Standing the Heat: NAIT Boot Camp

NAIT’s summer culinary and pastry boot camps not only teach good culinary skills, they replicate the long days and hard work of a professional kitchen. Blair Lebsack gives us the instructor’s point of view, followed by grad Lori Matheson on her experience.

Chef Blair Lebsack, an instructor at the 2011 boot camps, finds what surprises students the most about camp is the equipment, such as the Rational ovens with crackling cycle. “It knows to raise and lower temperature to get the outside crisp and the inside moist and flavourful,” says Blair.

There is a lot of cool equipment at camp, both hi-tech and low — immersion circulators, cryovac units and plenty of pots and pans.

The second thing that surprises students? “The amount of work. It’s a full day from 9am-6pm. They have to produce something if they want to eat,” says Blair.

What surprised Blair the most? “How well-educated people are. We had doctors, lawyers, people with busy schedules taking a whole week to come here and learn culinary skills.

“What a great industry we’re in, we’re attracting people who could probably afford their own chefs. They want to know where things come from, how to buy good food and prepare it properly.

“It’s a lot of fun.”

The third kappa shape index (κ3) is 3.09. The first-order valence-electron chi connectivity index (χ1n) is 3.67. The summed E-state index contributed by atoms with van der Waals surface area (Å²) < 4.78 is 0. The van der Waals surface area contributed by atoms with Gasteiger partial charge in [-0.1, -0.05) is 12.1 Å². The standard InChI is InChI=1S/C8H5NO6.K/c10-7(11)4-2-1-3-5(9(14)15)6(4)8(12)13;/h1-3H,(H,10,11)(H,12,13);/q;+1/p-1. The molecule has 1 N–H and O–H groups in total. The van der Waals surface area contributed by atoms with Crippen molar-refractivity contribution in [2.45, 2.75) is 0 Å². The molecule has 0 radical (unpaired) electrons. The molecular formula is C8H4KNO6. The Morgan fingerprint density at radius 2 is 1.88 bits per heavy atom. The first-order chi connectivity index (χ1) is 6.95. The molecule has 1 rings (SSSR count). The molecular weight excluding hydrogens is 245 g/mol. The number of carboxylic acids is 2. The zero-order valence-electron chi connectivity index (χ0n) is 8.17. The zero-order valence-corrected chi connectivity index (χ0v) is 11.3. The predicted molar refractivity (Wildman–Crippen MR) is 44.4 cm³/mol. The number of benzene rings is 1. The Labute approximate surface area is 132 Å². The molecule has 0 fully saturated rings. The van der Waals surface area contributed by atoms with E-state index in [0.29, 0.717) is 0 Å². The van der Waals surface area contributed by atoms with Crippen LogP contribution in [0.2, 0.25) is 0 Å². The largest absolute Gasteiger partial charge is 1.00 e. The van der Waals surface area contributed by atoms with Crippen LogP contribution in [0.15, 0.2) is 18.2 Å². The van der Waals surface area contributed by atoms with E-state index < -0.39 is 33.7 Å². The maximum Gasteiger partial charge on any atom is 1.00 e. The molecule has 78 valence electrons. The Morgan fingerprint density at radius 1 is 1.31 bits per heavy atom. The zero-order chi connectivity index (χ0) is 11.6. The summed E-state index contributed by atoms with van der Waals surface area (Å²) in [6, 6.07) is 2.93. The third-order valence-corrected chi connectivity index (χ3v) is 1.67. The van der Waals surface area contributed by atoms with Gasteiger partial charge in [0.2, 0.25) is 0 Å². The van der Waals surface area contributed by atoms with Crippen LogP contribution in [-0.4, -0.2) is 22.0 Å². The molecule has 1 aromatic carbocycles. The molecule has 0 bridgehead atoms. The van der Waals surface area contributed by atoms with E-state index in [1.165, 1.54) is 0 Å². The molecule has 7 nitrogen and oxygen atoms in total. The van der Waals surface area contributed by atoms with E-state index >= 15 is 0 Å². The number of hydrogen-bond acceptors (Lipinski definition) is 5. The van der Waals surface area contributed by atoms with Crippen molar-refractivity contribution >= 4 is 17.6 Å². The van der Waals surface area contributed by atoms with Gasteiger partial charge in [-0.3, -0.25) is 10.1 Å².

Boot camp student Lori Matheson lives on a farm near Lethbridge. She commuted from her father’s place in Wetaskawin to take both the pastry and culinary camps last summer.

“We started with breakfast made by the teaching assistants; omelets, fresh fruit, Danish, croissants, and pain au chocolate that we had made. Then we’d bake all day.

“We’d work from prep lists, with no less than six items to do. We’d start by feeding our sourdough; every day we made ice cream or frozen yogurt. We’d make brioche dough, cakes, some days we’d make bits for other things, like tuiles or accents for cakes, sugar art.

“I was a home baker. I made things like chocolate cake, carrot cake, pie, brownies cookies. We didn’t make cookies at boot camp.

“What do I do differently now? I learned the chemistry and the math. I scale more now rather than using measuring cups. The big thing was the science. I now understand how different flours work, how gluten develops, how to test for doneness.

“Boot camp refined my cooking and took it to the next level,” says Lori. “I was very pleased with the level of instruction and the materials. Clayton Folker was my instructor — he really brings his A game. I love my new Wolverine cooking shoes, great for standing all day.

“During the culinary camp we had a bit more time to work on technique — how to hold your knife, how to assemble your ingredients; we learned the organization of cooking and, really important, food safety and sanitation.

“The classes are hands on, exhausting, enjoyable and wow, do you eat well. It’s probably the most intense thing I’ve ever done.